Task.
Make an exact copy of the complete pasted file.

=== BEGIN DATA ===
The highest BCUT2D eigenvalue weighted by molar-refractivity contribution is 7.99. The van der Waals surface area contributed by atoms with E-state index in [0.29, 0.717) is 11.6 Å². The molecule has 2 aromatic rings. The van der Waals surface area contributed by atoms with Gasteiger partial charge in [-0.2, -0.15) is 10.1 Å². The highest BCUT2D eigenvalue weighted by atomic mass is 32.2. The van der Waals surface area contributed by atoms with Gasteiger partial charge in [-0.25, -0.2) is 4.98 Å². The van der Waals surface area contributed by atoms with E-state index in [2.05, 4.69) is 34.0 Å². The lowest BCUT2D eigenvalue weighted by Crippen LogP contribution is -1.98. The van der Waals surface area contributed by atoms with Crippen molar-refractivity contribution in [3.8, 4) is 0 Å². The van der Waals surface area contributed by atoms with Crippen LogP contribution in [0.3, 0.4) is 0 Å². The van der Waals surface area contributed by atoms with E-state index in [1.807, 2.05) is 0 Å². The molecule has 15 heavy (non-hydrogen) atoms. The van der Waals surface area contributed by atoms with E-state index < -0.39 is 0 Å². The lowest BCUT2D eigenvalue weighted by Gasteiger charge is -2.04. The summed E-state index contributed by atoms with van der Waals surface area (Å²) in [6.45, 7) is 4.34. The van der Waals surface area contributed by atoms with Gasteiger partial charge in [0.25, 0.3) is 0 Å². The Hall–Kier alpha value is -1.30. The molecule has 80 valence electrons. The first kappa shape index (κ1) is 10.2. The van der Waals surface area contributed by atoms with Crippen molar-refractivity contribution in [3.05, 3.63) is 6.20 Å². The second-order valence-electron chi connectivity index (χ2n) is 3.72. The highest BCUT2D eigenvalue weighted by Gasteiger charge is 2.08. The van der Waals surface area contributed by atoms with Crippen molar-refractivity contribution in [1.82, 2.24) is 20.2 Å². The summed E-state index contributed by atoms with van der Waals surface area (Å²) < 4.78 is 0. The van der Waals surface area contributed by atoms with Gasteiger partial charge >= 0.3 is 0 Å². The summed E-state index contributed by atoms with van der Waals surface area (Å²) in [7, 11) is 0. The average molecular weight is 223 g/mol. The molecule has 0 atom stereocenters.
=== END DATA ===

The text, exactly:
The highest BCUT2D eigenvalue weighted by molar-refractivity contribution is 7.99. The van der Waals surface area contributed by atoms with E-state index in [0.29, 0.717) is 11.6 Å². The molecule has 2 aromatic rings. The van der Waals surface area contributed by atoms with Gasteiger partial charge in [-0.2, -0.15) is 10.1 Å². The highest BCUT2D eigenvalue weighted by atomic mass is 32.2. The van der Waals surface area contributed by atoms with Gasteiger partial charge in [-0.25, -0.2) is 4.98 Å². The van der Waals surface area contributed by atoms with E-state index in [2.05, 4.69) is 34.0 Å². The lowest BCUT2D eigenvalue weighted by Crippen LogP contribution is -1.98. The van der Waals surface area contributed by atoms with Crippen molar-refractivity contribution in [3.8, 4) is 0 Å². The van der Waals surface area contributed by atoms with Crippen LogP contribution in [0.3, 0.4) is 0 Å². The van der Waals surface area contributed by atoms with E-state index in [1.807, 2.05) is 0 Å². The molecule has 15 heavy (non-hydrogen) atoms. The van der Waals surface area contributed by atoms with E-state index < -0.39 is 0 Å². The lowest BCUT2D eigenvalue weighted by Gasteiger charge is -2.04. The summed E-state index contributed by atoms with van der Waals surface area (Å²) in [6.45, 7) is 4.34. The van der Waals surface area contributed by atoms with Gasteiger partial charge in [0.25, 0.3) is 0 Å². The Hall–Kier alpha value is -1.30. The molecule has 80 valence electrons. The first kappa shape index (κ1) is 10.2. The van der Waals surface area contributed by atoms with Crippen molar-refractivity contribution in [3.05, 3.63) is 6.20 Å². The second-order valence-electron chi connectivity index (χ2n) is 3.72. The highest BCUT2D eigenvalue weighted by Gasteiger charge is 2.08. The van der Waals surface area contributed by atoms with Crippen molar-refractivity contribution in [1.82, 2.24) is 20.2 Å². The summed E-state index contributed by atoms with van der Waals surface area (Å²) < 4.78 is 0. The van der Waals surface area contributed by atoms with Gasteiger partial charge >= 0.3 is 0 Å². The summed E-state index contributed by atoms with van der Waals surface area (Å²) in [7, 11) is 0. The average molecular weight is 223 g/mol. The molecule has 0 atom stereocenters.